Legally, both spouses have ‘home rights’ until a financial settlement is made, or until financial remedies are imposed by the court as a permanent arrangement. Home rights refers to your rights to the family home, even if you don’t legally own it or are not named on the mortgage. This means that neither spouse can be forced to leave the matrimonial home, unless there is domestic violence or a court order.
Home rights are useful in the short-term before anything is finalised by the courts, but can’t determine long-term decisions such as who gets to own or live in the property permanently, or whether the property will be sold. There are different types of home rights according to how the property is owned and by whom.
What are home rights?
If you are in a marriage or civil partnership and own your home (either outright or mortgaged), home rights give you the right to:
- Stay in your home unless a court order specifically excludes you from being there
- Ask the court to allow you to return to the home if you moved out
- Register your home rights with the Land Registry as a ‘charge’ on the property, so it can’t be sold, transferred or have a mortgage taken out on it without your knowledge
- Pay the mortgage (if the person named on the mortgage stops making the payments)
- Know of any repossession action taken by your mortgage lender (providing you have registered your home rights with the Land Registry)
- Apply to be joined in any mortgage possession proceedings being taken by the lender
These rights come from the Family Law Act 1996 and apply to married couples and civil partners who live in the family home together.
Home rights are short-term: they apply only until the divorce, or dissolution of civil partnership, has been finalised and the financial settlement agreed by the courts (which may be before or after the divorce itself).
What are my home rights if the house is owned by my spouse solely in their name?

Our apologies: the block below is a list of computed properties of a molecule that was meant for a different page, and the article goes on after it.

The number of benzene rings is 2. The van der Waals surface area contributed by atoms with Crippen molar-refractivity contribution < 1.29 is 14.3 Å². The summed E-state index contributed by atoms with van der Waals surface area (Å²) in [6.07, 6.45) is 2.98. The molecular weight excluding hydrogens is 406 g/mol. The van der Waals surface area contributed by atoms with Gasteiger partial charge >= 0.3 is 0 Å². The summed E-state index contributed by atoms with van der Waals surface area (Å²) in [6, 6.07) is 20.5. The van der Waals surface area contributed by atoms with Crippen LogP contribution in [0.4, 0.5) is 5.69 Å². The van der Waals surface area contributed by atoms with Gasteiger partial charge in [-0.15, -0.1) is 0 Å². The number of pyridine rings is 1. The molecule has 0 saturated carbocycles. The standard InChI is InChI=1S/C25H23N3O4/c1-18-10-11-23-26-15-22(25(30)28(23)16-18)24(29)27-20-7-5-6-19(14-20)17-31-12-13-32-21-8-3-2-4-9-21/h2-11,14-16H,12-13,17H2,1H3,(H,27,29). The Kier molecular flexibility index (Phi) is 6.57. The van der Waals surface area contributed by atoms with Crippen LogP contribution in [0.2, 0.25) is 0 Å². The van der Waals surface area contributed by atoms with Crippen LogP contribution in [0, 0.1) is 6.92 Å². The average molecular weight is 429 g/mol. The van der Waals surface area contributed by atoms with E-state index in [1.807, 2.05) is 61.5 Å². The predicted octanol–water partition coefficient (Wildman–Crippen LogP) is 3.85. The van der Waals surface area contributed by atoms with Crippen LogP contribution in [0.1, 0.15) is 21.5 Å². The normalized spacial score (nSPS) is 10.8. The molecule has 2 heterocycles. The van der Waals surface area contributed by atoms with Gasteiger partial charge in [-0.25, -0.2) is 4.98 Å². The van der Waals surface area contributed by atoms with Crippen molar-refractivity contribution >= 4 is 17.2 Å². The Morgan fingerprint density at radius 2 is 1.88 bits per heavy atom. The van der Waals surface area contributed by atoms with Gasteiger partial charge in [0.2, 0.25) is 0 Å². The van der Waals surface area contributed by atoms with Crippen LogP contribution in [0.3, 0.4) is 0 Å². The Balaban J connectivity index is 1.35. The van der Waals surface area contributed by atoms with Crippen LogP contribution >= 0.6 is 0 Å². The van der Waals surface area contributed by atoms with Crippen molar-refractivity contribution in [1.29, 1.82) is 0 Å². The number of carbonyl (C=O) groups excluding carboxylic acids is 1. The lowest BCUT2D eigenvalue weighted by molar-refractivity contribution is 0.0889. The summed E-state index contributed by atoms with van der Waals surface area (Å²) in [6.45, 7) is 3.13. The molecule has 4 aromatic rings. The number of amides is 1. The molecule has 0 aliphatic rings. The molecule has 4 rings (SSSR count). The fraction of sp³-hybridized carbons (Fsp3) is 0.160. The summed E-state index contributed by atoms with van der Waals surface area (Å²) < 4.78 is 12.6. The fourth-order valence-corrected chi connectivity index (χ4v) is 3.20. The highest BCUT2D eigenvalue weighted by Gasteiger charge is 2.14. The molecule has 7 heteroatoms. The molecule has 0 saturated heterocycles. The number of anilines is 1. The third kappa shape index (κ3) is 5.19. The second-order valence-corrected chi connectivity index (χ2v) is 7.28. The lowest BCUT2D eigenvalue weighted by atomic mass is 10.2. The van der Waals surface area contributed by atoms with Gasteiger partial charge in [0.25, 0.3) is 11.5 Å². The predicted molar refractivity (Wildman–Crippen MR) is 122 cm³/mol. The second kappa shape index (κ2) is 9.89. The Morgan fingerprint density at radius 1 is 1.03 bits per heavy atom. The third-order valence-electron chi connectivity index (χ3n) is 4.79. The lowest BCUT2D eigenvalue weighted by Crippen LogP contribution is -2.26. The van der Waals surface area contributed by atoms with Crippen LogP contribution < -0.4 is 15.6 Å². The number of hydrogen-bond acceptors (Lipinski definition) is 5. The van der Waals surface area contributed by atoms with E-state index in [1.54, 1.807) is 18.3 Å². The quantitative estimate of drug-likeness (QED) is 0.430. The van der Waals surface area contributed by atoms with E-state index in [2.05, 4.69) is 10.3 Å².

You have home rights if your spouse legally owns the property solely in their name (as on the register of title or the title deeds at the Land Registry) but it is/was lived in by you and your spouse as the family home. If this is the case, it’s really important that you register your home rights with the Land Registry. This registers your rights as a charge on the property, meaning it can’t be sold, transferred or mortgaged without your knowledge.
There are two steps to registering your home rights:
- Firstly, find out if the home is registered with the Land Registry (and if so, find its title number and in whose name it is registered). You can do this by searching the register here.
- a) If the home is registered, you can apply to register your home rights here.
- b) If the home is unregistered, you can apply to register your home rights here.
These rights apply only until the financial settlement or financial remedies are finalised by the court, at which point a permanent arrangement will take effect. A matrimonial homes rights notice also comes to an end on the pronouncement of decree absolute, so it is important that a settlement is reached and implemented before the decree absolute is pronounced.